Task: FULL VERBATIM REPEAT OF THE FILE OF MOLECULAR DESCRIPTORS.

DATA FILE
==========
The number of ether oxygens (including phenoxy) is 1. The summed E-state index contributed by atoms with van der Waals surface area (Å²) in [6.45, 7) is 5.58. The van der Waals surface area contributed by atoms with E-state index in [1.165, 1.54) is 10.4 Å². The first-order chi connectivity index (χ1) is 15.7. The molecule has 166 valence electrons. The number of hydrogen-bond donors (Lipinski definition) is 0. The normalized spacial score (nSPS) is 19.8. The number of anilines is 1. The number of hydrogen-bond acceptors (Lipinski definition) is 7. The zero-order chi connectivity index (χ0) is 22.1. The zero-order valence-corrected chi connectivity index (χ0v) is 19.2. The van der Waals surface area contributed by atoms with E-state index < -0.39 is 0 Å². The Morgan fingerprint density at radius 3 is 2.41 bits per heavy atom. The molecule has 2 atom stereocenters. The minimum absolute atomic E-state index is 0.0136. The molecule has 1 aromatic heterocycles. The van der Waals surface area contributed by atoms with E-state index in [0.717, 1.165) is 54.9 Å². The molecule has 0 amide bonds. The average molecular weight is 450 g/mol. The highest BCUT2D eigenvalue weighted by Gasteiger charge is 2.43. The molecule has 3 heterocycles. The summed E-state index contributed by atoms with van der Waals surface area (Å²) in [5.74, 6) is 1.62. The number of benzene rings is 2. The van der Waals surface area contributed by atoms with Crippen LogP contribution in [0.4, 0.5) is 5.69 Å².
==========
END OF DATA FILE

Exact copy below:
The number of ether oxygens (including phenoxy) is 1. The summed E-state index contributed by atoms with van der Waals surface area (Å²) in [6.45, 7) is 5.58. The van der Waals surface area contributed by atoms with E-state index in [1.165, 1.54) is 10.4 Å². The first-order chi connectivity index (χ1) is 15.7. The molecule has 166 valence electrons. The number of hydrogen-bond donors (Lipinski definition) is 0. The normalized spacial score (nSPS) is 19.8. The number of anilines is 1. The number of hydrogen-bond acceptors (Lipinski definition) is 7. The zero-order chi connectivity index (χ0) is 22.1. The zero-order valence-corrected chi connectivity index (χ0v) is 19.2. The van der Waals surface area contributed by atoms with E-state index < -0.39 is 0 Å². The Morgan fingerprint density at radius 3 is 2.41 bits per heavy atom. The molecule has 2 atom stereocenters. The minimum absolute atomic E-state index is 0.0136. The molecule has 1 aromatic heterocycles. The van der Waals surface area contributed by atoms with E-state index in [0.717, 1.165) is 54.9 Å². The molecule has 0 amide bonds. The average molecular weight is 450 g/mol. The highest BCUT2D eigenvalue weighted by Gasteiger charge is 2.43. The molecule has 3 heterocycles. The summed E-state index contributed by atoms with van der Waals surface area (Å²) in [5.74, 6) is 1.62. The number of benzene rings is 2. The van der Waals surface area contributed by atoms with Crippen LogP contribution in [0.4, 0.5) is 5.69 Å².